Artist Aki Yamamoto and her son Kai during the opening of A Forest Falls at the Station House Gallery May 3. The two stand beside a carving Yamamoto created using a piece of pine beetle affected wood. Her show runs at the gallery throughout the month of May.

Artist reflects on the falling forest

The upstairs exhibit space at the Station House Gallery is hosting a unique and first solo art show of pieces created by Aki Yamamoto.

The upstairs exhibit space at the Station House Gallery is hosting a unique and first solo art show of pieces created by Aki Yamamoto during May.

A resident of the bush on the edge of Chilcotin country, the Japanese-born artist says her show, A Forest Falls, is a reflection on the fact that the area’s forests are in decline.

“Trees have been dying all around us and falling over, and there has been lots of logging. When they log, they leave small stands and the trees just fall over. We’ve been up for 15 years and this show is a slice of that experience.”

Pointing to two carved pieces where fetal-positioned figures are enveloped inside, surrounded by the dark markings made by pine beetle near the bark, Yamamoto explains when her husband, Scott, was collecting firewood last fall, and cut the pine-beetle kill trees into fire logs, they revealed interesting markings.

“He cut some slabs and we knew we wanted to make something. The more I looked at them I could see the figures in the pattern. I sanded them and carved them.”

Yamamoto also produces woodblock oil monoprints, mostly carved out of beetle wood.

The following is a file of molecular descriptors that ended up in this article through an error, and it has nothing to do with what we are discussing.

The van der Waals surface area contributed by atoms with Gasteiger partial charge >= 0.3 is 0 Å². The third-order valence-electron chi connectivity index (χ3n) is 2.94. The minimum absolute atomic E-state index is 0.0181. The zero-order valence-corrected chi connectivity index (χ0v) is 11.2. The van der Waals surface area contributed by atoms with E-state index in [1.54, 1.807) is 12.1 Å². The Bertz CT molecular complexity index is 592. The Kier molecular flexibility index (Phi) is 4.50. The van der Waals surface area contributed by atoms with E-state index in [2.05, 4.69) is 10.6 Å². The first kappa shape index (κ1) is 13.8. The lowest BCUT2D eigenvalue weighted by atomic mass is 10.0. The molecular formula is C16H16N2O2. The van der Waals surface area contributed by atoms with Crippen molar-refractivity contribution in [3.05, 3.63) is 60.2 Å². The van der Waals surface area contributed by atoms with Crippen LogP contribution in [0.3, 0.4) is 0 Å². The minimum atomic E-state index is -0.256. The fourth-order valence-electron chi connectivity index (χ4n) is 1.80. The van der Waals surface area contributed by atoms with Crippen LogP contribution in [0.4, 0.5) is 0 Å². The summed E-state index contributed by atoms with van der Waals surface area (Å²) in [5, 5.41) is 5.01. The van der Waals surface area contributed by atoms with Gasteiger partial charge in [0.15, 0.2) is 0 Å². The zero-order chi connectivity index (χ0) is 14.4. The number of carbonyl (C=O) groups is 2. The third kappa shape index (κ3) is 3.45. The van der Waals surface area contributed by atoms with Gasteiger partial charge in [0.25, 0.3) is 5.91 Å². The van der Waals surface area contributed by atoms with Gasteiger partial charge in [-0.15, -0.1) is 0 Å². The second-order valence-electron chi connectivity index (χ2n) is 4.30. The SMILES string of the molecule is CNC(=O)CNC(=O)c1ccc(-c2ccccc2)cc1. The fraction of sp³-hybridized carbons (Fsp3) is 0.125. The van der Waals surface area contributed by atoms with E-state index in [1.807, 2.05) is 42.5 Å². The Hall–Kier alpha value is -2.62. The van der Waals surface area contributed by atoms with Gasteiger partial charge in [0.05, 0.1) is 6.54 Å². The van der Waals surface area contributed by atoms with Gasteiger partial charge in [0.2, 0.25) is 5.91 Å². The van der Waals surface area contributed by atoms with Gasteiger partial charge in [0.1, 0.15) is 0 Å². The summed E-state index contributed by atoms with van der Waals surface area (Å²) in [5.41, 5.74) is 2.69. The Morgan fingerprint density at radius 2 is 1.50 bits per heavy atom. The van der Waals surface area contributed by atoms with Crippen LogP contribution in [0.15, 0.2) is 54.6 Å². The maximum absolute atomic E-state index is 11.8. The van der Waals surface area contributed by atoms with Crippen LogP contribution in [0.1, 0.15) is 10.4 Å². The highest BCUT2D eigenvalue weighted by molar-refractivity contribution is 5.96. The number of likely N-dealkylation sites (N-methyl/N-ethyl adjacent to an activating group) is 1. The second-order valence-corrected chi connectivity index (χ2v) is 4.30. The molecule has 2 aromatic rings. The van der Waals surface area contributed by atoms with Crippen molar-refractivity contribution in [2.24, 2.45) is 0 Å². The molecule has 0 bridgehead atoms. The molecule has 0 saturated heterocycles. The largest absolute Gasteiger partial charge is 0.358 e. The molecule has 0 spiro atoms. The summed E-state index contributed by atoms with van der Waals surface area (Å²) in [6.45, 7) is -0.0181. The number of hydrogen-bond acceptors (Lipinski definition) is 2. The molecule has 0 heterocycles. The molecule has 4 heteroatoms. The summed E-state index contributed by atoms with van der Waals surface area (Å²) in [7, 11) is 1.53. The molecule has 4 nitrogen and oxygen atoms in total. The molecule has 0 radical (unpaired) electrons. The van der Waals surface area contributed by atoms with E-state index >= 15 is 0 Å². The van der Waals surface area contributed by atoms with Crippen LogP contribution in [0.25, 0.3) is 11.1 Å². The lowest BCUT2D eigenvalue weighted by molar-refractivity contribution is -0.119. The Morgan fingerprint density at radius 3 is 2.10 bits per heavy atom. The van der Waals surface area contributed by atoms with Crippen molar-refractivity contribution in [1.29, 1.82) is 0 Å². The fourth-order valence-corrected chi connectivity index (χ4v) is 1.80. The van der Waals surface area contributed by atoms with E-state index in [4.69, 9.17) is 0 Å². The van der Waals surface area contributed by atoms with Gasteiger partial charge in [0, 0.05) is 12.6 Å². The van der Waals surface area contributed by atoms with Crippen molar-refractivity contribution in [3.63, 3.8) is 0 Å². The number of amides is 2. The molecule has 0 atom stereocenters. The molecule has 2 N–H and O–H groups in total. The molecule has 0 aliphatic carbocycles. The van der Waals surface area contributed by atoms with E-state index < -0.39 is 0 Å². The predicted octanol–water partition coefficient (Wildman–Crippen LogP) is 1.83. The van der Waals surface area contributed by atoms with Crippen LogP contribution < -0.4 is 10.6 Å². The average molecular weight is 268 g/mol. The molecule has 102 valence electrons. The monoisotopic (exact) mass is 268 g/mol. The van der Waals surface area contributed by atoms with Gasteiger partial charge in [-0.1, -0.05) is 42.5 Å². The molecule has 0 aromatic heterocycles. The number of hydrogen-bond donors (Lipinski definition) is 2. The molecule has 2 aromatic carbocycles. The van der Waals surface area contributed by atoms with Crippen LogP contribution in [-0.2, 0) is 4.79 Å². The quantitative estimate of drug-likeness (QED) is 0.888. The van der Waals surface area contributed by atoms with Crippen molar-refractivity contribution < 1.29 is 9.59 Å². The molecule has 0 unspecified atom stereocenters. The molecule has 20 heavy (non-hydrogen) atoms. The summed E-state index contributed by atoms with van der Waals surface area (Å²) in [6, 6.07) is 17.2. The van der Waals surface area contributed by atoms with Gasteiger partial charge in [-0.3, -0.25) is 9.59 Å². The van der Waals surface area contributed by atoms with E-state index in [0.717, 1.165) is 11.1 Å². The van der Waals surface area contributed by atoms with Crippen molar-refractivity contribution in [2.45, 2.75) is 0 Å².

The show features some of her woodblocks, and the prints she makes with them using oil paint.

One woodblock depicts a figure riding on a dragonfly.

When asked what the piece represents, Yamamoto smiles, pushes her glasses up from her nose, and says, “me,” with a shrug.

“It’s how I feel sometimes,” she adds.

A tiny collection of whimsical pieces, about six by four inches in size each, incorporate real mosquitoes.

There were a lot of mosquitoes last summer, she explains. “All I had to do was sit outside with a book and they’d land on the book and I’d shut the book.”

Next to the “bug art” are some ink and water-colour sketches — one contains a friendly looking moose.

It’s nice to see the world through someone else’s eyes.

Yamamoto emigrated with her family to Vancouver from Japan when she was one year old.  She grew up in the suburbs of B.C. and attended the University of British Columbia.  After graduation she taught English in Japan, pretty normal stuff for a young Canadian, she says.

She also travelled through Southeast Asia, hiking in New Zealand, and woofing on sheep farms in Australia. Making good friends.

Upon her return to Canada, after seeing how others lived in a simpler way, she decided to break from tradition and went back to school where she attended Emily Carr and studied printmaking, photography and sculpture.

Nagging in the back of her mind was living a simpler way, so in 1997 she sold everything she owned and together with her partner moved up to the Chilcotin, where she learned first hand the ways of survival.

These days she and her husband make tools and knives, under their business Cariboo Blades Tools and Knives, that they sell all over the world.

“We make hunting knives and carving tools. It’s all custom work. We just sent a set of carving tools to a customer in Spain.

“Most of our customers are in the U.S., but we have some in Canada, Australia and Greece,” she says, adding she still finds it pretty amazing that’s how they earn a livelihood.

The couple and their nine-year-old son Kai rely totally on solar. Naturally the business slows in the winter so it’s a good time to create art.

“I spent the winter thinking about this show. By last fall I knew the gallery had accepted my proposal so I had some time to prepare,” she says.

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